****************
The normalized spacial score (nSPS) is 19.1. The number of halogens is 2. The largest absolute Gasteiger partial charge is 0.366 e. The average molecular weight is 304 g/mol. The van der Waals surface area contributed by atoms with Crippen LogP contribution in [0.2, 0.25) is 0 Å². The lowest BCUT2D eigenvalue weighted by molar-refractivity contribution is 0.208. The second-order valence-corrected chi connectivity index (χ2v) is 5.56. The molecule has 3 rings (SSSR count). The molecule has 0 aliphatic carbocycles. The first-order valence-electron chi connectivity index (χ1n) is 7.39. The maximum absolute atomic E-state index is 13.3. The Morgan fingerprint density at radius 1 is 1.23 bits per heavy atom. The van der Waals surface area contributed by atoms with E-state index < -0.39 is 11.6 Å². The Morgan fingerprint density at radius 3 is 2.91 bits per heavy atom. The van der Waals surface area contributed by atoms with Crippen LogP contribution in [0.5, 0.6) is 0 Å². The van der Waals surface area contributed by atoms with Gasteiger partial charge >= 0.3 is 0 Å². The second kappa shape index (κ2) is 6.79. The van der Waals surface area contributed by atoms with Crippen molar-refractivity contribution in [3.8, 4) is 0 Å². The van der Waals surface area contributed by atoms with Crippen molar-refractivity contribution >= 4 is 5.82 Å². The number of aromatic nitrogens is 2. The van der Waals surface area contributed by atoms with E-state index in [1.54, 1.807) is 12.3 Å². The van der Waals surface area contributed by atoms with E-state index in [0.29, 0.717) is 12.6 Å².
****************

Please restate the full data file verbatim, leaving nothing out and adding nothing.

The normalized spacial score (nSPS) is 19.1. The number of halogens is 2. The largest absolute Gasteiger partial charge is 0.366 e. The average molecular weight is 304 g/mol. The van der Waals surface area contributed by atoms with Crippen LogP contribution in [0.2, 0.25) is 0 Å². The lowest BCUT2D eigenvalue weighted by molar-refractivity contribution is 0.208. The second-order valence-corrected chi connectivity index (χ2v) is 5.56. The molecule has 3 rings (SSSR count). The molecule has 0 aliphatic carbocycles. The first-order valence-electron chi connectivity index (χ1n) is 7.39. The maximum absolute atomic E-state index is 13.3. The Morgan fingerprint density at radius 1 is 1.23 bits per heavy atom. The van der Waals surface area contributed by atoms with E-state index < -0.39 is 11.6 Å². The Morgan fingerprint density at radius 3 is 2.91 bits per heavy atom. The van der Waals surface area contributed by atoms with Crippen LogP contribution in [0.5, 0.6) is 0 Å². The van der Waals surface area contributed by atoms with Gasteiger partial charge >= 0.3 is 0 Å². The second kappa shape index (κ2) is 6.79. The van der Waals surface area contributed by atoms with Crippen molar-refractivity contribution in [3.8, 4) is 0 Å². The van der Waals surface area contributed by atoms with Crippen molar-refractivity contribution >= 4 is 5.82 Å². The number of aromatic nitrogens is 2. The van der Waals surface area contributed by atoms with E-state index in [1.54, 1.807) is 12.3 Å². The van der Waals surface area contributed by atoms with E-state index in [0.29, 0.717) is 12.6 Å².